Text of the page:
Dave Longo had a good way of thinking about this. In his words, "No group *needs* 18 members. Honestly speaking, 12 people is the goal. If you want quality music, take the best, period. Only utilize personality to confirm a brand match. Don't take the drunken party baritone. Sally is not an Alto. Sally is Sally. If you have 18 members, with 4 of each part and 2 party baritones.... When you shrink down to 12 because 4 members graduated and 2 members got kicked off for streaking through the quad covered in chocolate, Sally can be a soprano if she has to be, or a tenor (if her voice works that way). If you have 11 women and one dude, GREAT! If you have 11 men and one woman, GREAT!"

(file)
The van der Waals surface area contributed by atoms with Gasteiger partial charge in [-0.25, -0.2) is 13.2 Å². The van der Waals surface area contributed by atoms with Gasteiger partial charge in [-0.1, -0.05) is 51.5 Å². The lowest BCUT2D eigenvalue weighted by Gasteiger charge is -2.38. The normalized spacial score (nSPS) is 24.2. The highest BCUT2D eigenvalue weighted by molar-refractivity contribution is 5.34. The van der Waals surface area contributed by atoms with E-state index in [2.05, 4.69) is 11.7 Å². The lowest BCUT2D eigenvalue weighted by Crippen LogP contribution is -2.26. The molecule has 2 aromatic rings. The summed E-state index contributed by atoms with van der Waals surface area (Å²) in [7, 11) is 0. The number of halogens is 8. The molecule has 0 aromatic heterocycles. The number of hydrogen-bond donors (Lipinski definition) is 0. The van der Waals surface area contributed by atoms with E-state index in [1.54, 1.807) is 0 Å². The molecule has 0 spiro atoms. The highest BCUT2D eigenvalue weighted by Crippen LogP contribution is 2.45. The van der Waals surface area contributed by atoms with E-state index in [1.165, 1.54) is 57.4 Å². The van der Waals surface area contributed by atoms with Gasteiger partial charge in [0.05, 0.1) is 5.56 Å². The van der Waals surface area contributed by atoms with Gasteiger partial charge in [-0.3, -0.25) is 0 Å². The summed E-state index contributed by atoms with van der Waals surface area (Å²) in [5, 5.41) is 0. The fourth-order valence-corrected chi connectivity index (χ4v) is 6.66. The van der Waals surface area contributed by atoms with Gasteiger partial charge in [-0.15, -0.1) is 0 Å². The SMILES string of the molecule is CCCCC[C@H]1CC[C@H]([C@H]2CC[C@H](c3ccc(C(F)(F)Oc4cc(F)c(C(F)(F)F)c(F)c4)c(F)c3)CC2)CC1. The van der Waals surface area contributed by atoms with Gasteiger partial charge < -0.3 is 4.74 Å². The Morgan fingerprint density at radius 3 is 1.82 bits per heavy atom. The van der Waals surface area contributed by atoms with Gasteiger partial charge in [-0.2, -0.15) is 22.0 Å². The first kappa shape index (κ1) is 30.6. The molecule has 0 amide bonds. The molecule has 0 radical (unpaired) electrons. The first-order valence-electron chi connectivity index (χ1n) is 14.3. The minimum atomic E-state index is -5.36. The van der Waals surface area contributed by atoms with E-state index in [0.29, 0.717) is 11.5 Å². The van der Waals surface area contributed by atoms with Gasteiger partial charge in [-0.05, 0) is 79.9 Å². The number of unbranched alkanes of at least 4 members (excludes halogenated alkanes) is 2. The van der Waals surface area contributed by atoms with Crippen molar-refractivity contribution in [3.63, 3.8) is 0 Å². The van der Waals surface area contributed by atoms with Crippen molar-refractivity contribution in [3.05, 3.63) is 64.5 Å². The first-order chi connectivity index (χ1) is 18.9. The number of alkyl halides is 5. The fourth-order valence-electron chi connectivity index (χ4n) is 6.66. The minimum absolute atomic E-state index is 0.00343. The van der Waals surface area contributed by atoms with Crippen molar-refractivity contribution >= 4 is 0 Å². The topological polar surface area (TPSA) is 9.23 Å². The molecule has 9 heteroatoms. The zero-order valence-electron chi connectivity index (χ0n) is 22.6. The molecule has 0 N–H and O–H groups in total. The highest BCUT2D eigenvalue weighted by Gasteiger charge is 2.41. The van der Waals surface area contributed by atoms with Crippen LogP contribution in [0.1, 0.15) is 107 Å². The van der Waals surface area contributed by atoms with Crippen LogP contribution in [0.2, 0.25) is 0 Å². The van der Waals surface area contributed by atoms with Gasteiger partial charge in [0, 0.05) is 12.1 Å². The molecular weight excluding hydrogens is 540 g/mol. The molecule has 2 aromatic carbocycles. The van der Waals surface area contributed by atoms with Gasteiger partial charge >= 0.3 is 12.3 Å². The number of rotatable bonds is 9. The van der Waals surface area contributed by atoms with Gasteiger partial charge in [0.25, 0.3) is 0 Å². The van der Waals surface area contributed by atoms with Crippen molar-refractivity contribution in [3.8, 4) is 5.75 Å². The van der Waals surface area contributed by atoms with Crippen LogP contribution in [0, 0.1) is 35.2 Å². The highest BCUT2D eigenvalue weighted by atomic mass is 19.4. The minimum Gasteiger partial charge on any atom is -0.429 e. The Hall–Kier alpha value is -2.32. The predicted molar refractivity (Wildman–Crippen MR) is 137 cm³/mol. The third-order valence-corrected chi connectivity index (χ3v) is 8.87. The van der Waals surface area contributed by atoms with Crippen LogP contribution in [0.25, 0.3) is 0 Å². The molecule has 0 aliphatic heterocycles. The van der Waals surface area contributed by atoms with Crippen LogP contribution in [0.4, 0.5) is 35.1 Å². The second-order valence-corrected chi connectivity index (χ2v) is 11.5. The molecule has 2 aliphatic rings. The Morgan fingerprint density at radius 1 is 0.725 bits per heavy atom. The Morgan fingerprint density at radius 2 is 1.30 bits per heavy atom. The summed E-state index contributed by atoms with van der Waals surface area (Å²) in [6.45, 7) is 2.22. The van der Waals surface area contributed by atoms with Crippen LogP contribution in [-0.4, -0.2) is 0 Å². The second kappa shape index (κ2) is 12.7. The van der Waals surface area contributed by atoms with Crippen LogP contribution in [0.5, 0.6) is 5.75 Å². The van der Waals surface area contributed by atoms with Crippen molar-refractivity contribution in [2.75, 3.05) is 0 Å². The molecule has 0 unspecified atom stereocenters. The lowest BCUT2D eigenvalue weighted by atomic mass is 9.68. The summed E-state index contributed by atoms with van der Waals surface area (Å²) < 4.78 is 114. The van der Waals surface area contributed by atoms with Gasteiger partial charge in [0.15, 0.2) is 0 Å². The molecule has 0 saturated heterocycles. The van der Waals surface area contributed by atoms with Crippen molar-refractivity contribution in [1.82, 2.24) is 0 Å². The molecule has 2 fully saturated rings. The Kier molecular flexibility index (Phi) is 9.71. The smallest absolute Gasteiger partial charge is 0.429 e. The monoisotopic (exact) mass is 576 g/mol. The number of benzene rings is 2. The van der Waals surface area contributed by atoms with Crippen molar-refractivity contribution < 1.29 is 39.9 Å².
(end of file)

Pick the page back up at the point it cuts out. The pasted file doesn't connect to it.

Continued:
There is more than one way to voice a group, so don't be afraid to make a change for the better of the group!
Audition Myth #2
It's okay to take a decent, but not great, singer to fill out a background section.
We've all met these kinds of people at auditions - they're solid, and have some decent singing chops, but they're not the *best.* You could take that member, and they could be a good fit for a little while, but eventually, they would struggle as the group tried to advance past it's current state. As Angela Longo recommends, in an ideal world, "Make sure that every new member is better than the majority of people in your current group. It will ensure a better group for years to come." Elliott von Wendt, current music director of the Nor'easters, says they operate with a similar mindset. Throughout auditions, they keep focusing in on the same mantra.
"Let in only those who are better than you." - Elliott von Wendt, The Nor'easters